My goal is to make iso8601 (the crate) a self sufficient crate that does nothing but what it is supposed to and meanwhile remove all parsing logic from datetime.

Sounds good—that was what the parse module was supposed to be, though your crate will be more complete than my module is. Especially with regards to weird parsing edge cases...

Since parsing a date and validating it are two different jobs entirely and datetime is suited much better for telling whether a year as a Feb29 or not than a set of parsers :D

I agree! datetime’s current parser will quite happily accept “29th February 2015” as a date, because there’s no way I’m putting that logic in a parsing routine.

The thing about my Regex implementation is not that it is that much slower. I never took any time to optimize it, but as you can tell from the PR I received, what slows it down is not the application of the regex, but the initialization.

That did surprise me, actually. I hoped that as more and more work was done on the Regex crate, it would get faster, and eventually the regex would move from being created at runtime to being compiled into actual code at compile time. But if nom can do the job just as well today, then that’s great.

Anyway, the only thing I can think of that’ll change in datetime in the near future is the module where fixed-offset timezones are, and that’s quite a small change. I remember changing the API for you a little to make parsing easier last time, so with luck that won’t be necessary anymore.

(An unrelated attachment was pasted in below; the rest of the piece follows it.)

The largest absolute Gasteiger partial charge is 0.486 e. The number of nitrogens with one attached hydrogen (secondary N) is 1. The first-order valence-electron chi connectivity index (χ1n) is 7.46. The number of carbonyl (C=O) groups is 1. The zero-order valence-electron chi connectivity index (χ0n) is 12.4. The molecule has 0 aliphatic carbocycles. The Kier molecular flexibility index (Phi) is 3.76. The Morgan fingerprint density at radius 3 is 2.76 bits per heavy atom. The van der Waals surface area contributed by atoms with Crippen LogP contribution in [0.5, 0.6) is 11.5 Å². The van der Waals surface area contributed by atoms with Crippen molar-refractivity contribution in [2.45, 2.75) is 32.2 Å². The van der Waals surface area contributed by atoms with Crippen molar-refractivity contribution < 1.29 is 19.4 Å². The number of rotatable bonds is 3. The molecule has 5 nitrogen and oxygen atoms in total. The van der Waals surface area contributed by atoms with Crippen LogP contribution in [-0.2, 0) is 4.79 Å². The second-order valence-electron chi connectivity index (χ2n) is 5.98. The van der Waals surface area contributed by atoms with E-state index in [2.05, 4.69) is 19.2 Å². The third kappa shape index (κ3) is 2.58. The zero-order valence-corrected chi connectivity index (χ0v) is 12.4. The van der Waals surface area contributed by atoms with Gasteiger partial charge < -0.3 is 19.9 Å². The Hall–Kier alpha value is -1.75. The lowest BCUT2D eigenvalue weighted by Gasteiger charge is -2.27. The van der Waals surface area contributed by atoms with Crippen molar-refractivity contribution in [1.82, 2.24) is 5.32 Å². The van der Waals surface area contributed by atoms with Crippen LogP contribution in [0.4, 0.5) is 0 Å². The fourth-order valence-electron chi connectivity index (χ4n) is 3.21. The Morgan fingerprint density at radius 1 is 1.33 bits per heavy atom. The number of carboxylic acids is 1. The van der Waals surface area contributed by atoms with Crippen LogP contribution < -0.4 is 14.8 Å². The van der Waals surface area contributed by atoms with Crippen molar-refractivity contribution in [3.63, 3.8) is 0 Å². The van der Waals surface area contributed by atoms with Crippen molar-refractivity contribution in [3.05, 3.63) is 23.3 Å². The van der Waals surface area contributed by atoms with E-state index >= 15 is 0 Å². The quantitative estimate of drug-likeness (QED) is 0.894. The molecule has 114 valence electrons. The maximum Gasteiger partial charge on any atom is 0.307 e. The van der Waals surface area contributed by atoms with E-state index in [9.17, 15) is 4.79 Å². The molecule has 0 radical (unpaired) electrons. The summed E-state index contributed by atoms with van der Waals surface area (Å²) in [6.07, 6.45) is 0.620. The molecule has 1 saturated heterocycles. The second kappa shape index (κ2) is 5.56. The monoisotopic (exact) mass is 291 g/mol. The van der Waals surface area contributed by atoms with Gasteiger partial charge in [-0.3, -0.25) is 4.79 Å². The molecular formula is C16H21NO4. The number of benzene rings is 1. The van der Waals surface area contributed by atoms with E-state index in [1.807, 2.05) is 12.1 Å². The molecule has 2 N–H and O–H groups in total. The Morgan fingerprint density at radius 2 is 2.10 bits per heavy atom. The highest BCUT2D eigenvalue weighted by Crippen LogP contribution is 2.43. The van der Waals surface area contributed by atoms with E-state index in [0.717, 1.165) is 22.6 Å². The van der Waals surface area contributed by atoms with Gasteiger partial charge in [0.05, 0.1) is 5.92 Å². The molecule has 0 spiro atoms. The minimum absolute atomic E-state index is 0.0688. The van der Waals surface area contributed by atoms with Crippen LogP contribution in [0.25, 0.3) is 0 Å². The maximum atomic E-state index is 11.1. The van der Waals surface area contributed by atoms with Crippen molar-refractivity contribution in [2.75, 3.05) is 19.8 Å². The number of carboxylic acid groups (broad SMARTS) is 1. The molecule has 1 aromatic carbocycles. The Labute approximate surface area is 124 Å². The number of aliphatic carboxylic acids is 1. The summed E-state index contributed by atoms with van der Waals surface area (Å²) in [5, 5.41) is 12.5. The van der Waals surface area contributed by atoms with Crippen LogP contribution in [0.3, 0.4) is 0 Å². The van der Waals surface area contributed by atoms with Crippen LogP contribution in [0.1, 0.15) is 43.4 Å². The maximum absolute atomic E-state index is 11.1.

@hoodie
Copy link
Contributor Author

@hoodie hoodie commented Nov 2, 2015

Alright, I got it to work with nom and it's fast.
However I left in the parse.rs because it contains all of the glue I needed.
Unfortunately since we both tried to solve the same issues (you with lazy_static) this turned out to be a rather painful merge. I stopped after about 10minutes in and gave up, partly also because I don't know what else you changed.

@ogham
Copy link
Collaborator

@ogham ogham commented Nov 2, 2015

Ah, sorry about that. Want me to do it?

@hoodie
Copy link
Contributor Author

@hoodie hoodie commented Nov 2, 2015

Would be nice if you did

@ogham ogham self-assigned this Nov 3, 2015
@ogham
Copy link
Collaborator

@ogham ogham commented Nov 3, 2015

This merge sucks :p

Could you please upload your iso8601 crate to crates.io? I can't find it there at the moment, and it's referred to locally in the Cargo.toml:

[dependencies]
iso8601 = { path = "../iso8601" }
@hoodie
Copy link
Contributor Author

@hoodie hoodie commented Nov 3, 2015

ups, sorry, just point it to my repo http://github.com/hoodie/iso8601
its not ready for crates.io yet, I'm still talking to the Original Maintainer who also got some PRs from me
This is all a bit hot-needley :D

@ogham
Copy link
Collaborator

@ogham ogham commented Nov 3, 2015

OK!

@hoodie
Copy link
Contributor Author

@hoodie hoodie commented Nov 3, 2015

don't get me wrong, I consider my current version of the iso8601 to be very stable and well tested, also the API ought to remain virtually identical, I just didn't want to go ahead and release it without consorting with @badboy who originally wrote it

@ogham
Copy link
Collaborator

@ogham ogham commented Nov 3, 2015

Don't worry, that makes sense. Given that crates.io has all the crates in a single namespace, it's good to be polite and not take the "iso8601" name until it's agreed upon.

@ogham
Copy link
Collaborator

@ogham ogham commented Nov 3, 2015

(PS, I have this merge mostly done, I'll finish it after lunch)

@hoodie
Copy link
Contributor Author

@hoodie hoodie commented Nov 3, 2015

Bon appetit

@ogham ogham merged commit a544d79 into rust-datetime:master Nov 3, 2015
@hoodie
Copy link
Contributor Author

@hoodie hoodie commented Nov 3, 2015

\O/

Sign up for free to join this conversation on GitHub. Already have an account? Sign in to comment
Projects
None yet
Linked issues

Successfully merging this pull request may close these issues.

None yet

2 participants
You can’t perform that action at this time.